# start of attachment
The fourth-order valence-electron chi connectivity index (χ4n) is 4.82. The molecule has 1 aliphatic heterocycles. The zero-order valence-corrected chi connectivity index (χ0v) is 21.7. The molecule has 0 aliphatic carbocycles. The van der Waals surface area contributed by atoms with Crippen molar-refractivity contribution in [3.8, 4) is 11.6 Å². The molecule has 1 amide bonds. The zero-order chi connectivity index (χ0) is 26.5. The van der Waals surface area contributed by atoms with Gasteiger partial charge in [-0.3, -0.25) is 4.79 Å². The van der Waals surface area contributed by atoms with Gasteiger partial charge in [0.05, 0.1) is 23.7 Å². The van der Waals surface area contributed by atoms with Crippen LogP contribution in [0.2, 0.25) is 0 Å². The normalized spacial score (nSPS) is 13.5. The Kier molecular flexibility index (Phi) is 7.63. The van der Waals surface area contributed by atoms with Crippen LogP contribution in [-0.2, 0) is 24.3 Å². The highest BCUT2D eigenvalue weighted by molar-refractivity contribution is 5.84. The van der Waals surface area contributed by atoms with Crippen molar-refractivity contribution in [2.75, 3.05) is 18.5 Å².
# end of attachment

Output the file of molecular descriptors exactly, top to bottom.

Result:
The fourth-order valence-electron chi connectivity index (χ4n) is 4.82. The molecule has 1 aliphatic heterocycles. The zero-order valence-corrected chi connectivity index (χ0v) is 21.7. The molecule has 0 aliphatic carbocycles. The van der Waals surface area contributed by atoms with Crippen molar-refractivity contribution in [3.8, 4) is 11.6 Å². The molecule has 1 amide bonds. The zero-order chi connectivity index (χ0) is 26.5. The van der Waals surface area contributed by atoms with Gasteiger partial charge in [-0.3, -0.25) is 4.79 Å². The van der Waals surface area contributed by atoms with Gasteiger partial charge in [0.05, 0.1) is 23.7 Å². The van der Waals surface area contributed by atoms with Crippen LogP contribution in [0.2, 0.25) is 0 Å². The normalized spacial score (nSPS) is 13.5. The Kier molecular flexibility index (Phi) is 7.63. The van der Waals surface area contributed by atoms with Crippen LogP contribution in [-0.2, 0) is 24.3 Å². The highest BCUT2D eigenvalue weighted by molar-refractivity contribution is 5.84. The van der Waals surface area contributed by atoms with Crippen molar-refractivity contribution in [2.75, 3.05) is 18.5 Å².